Speaker Cable

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Comments

  • joe logstonjoe logston Posts: 882
    edited April 2003
    hi smglbrth,
    yes the onkyo dose sound close to cd
    im surprize how good

    got a onkyo ta-440 with dolby a-b, nr, hx pro filters.

    hi wade, keep the monster cables
    you got monster speaker cables and do you have monster interconnect cable to
    . rt-7 mains
    rt-20p surounds
    cs-400i front center
    cs-350 ls rear center
    2 energy take 5, efects
    2- psw-650 , subs
    1- 15" audiosource sub

    lets all go to the next ces.
  • Wade SpradleyWade Spradley Posts: 81
    edited April 2003
    I have some of the less expensive monster interconnect cables, but they fit pretty tight to the RCA connectors on some of my equipment. So I tend to use them carefully. Right now I am working on getting re-setup. Since my stuff is in storage. And playing around with some of the older audio gear is fun. I've had a few freinds that had some Onkyo stuff and they swear by it. But this was in the early 90's. It wasn't too bad either from what I remember. Just more expensive than what I was budgeting for at the time.
  • joe logstonjoe logston Posts: 882
    edited May 2003
    i got a older onkyo integra tx- ds-939 receiver, ( thats a keeper.) i have it in my bedroom system with the onkyo tape deck
    . rt-7 mains
    rt-20p surounds
    cs-400i front center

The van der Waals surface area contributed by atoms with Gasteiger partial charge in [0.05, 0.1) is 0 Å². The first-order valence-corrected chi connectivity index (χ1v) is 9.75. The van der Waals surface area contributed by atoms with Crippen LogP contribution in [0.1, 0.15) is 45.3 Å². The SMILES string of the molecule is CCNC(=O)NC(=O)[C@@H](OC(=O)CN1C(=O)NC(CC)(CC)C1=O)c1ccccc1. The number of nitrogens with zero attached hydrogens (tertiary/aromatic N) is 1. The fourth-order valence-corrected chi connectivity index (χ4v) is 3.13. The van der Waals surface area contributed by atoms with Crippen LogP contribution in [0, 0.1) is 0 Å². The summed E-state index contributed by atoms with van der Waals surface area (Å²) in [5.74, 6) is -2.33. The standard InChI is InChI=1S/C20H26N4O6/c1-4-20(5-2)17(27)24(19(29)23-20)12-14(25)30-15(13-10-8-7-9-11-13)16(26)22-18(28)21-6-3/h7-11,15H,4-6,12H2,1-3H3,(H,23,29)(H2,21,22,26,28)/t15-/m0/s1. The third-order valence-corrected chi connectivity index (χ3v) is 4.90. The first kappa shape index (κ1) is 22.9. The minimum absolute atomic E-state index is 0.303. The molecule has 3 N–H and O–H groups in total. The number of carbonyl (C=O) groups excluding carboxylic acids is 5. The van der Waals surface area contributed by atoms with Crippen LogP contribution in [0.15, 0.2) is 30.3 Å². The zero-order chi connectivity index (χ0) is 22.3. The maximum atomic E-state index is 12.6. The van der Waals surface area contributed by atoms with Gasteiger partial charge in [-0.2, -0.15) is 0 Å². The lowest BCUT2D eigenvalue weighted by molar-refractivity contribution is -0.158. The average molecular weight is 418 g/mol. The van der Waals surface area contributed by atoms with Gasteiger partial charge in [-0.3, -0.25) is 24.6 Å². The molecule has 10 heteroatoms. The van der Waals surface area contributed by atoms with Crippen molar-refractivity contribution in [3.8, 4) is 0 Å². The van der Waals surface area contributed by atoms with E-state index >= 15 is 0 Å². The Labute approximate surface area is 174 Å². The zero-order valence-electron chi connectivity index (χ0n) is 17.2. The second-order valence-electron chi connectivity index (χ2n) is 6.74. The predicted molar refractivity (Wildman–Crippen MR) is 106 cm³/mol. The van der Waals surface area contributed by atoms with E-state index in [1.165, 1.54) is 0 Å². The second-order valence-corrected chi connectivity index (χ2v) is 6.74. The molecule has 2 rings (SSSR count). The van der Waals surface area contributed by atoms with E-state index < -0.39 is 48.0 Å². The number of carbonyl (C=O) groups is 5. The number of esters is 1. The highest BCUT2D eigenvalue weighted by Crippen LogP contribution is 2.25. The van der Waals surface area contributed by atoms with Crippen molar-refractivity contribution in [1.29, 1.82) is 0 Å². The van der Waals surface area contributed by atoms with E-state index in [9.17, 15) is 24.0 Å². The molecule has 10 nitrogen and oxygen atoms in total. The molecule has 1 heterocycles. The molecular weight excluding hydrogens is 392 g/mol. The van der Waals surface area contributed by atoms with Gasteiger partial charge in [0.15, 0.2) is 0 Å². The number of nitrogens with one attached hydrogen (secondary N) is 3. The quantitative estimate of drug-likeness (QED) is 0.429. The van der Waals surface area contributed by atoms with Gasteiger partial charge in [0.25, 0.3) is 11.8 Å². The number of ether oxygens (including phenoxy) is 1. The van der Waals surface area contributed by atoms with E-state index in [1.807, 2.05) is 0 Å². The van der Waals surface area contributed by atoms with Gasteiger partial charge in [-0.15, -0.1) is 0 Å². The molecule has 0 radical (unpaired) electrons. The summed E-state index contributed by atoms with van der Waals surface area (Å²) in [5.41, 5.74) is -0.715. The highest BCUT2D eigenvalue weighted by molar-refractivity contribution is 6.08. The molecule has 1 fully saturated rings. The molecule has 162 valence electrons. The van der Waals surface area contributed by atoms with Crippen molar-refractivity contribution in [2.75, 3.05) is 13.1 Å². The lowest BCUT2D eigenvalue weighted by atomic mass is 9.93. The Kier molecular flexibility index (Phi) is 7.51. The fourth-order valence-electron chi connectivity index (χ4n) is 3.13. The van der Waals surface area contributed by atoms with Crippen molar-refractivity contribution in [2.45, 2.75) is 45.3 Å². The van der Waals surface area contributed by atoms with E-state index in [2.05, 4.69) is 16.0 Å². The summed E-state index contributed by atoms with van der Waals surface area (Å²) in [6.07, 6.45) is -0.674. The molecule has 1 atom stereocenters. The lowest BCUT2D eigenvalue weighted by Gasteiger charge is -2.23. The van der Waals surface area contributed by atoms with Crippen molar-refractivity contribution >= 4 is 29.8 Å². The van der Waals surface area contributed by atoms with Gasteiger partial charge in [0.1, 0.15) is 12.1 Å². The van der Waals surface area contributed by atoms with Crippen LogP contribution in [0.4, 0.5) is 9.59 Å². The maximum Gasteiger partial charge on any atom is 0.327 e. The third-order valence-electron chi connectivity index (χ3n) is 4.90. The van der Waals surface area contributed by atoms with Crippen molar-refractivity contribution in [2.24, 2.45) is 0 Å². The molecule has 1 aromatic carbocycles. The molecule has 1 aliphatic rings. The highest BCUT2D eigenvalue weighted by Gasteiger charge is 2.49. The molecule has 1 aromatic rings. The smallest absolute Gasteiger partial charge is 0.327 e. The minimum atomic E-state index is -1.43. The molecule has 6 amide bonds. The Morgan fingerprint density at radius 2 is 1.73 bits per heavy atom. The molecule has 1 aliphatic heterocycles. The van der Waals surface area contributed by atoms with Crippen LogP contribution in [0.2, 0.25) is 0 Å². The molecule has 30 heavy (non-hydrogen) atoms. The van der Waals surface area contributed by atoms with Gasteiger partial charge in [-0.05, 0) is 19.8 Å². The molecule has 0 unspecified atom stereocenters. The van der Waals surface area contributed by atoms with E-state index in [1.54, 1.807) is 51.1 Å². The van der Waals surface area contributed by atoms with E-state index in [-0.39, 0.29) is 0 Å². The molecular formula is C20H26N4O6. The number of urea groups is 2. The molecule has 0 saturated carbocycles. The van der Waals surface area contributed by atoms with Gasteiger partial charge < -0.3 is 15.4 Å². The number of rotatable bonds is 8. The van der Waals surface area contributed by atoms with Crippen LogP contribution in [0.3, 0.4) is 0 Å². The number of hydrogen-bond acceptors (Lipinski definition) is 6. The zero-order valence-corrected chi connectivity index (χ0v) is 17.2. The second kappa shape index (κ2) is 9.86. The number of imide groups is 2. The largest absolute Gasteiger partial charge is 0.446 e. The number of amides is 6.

cs-350 ls rear center
    2 energy take 5, efects
    2- psw-650 , subs
    1- 15" audiosource sub

    lets all go to the next ces.
  • burdetteburdette Posts: 1,205
    edited May 2003
    You aren't going to be able to extract a better signal off of a tape than was originally laid down. If you made tapes on the old Marantz, there is a definite limitation on how good they can sound now, regardless of new signal processing or dynamic expanders or anything else. You can't create a 20-20k response off a tape that has was recorded at 30-16k. Plus, recorded signal on a cassette simply wears out and the sound starts to degrade.

    If you want to play old tapes on the Marantz that were recorded on the Marantz, probably the BEST thing you can do is to have the heads aligned... and if you're really concerned about it and can find a tech to do it, "align" the heads with the old tapes you want to play. THAT will squeeze the last bit of performance out of the tape as it is. Replacing rubber parts of the drive would also be a good idea. All that goes for the Yamaha, too.

    The "better" high frequencies some people think they hear with Dolby B rather than C, or when playing encoded tapes with no unencoding, is illusion. Unless of course you *like* listening to tape hiss and construing it as high frequency response.

    Dolby HX Pro, in my opinion, was what gave cassettes an extra few years of life.

    I've used Dolby S.. never been impressed. Same with the standard DBX systems built-in to decks.

    If you want to make NEW 'tapes' for some reason, and are going to play them only at home, I recommend using a hifi VCR as the audio tape deck. Audio response blows away cassettes... plus you get a MUCH longer tape length. I've used a VCR as my "editing" cassette deck for years and years (such as when taking songs off cassette to put ultimately on another cassette), because you get MUCH lower degradation when copying.

    I think Aiwa, hands down, made the best bang-for-the-buck decks in the 80s and early 90s.. until they faltered and started using inferior parts (I think Sony started supplying). I really like Onkyo stuff, but their 80s/90s cassette decks didn't match the Aiwas... nor did the Yamahas or HKs or Teacs or pretty much anything except a few Nak models.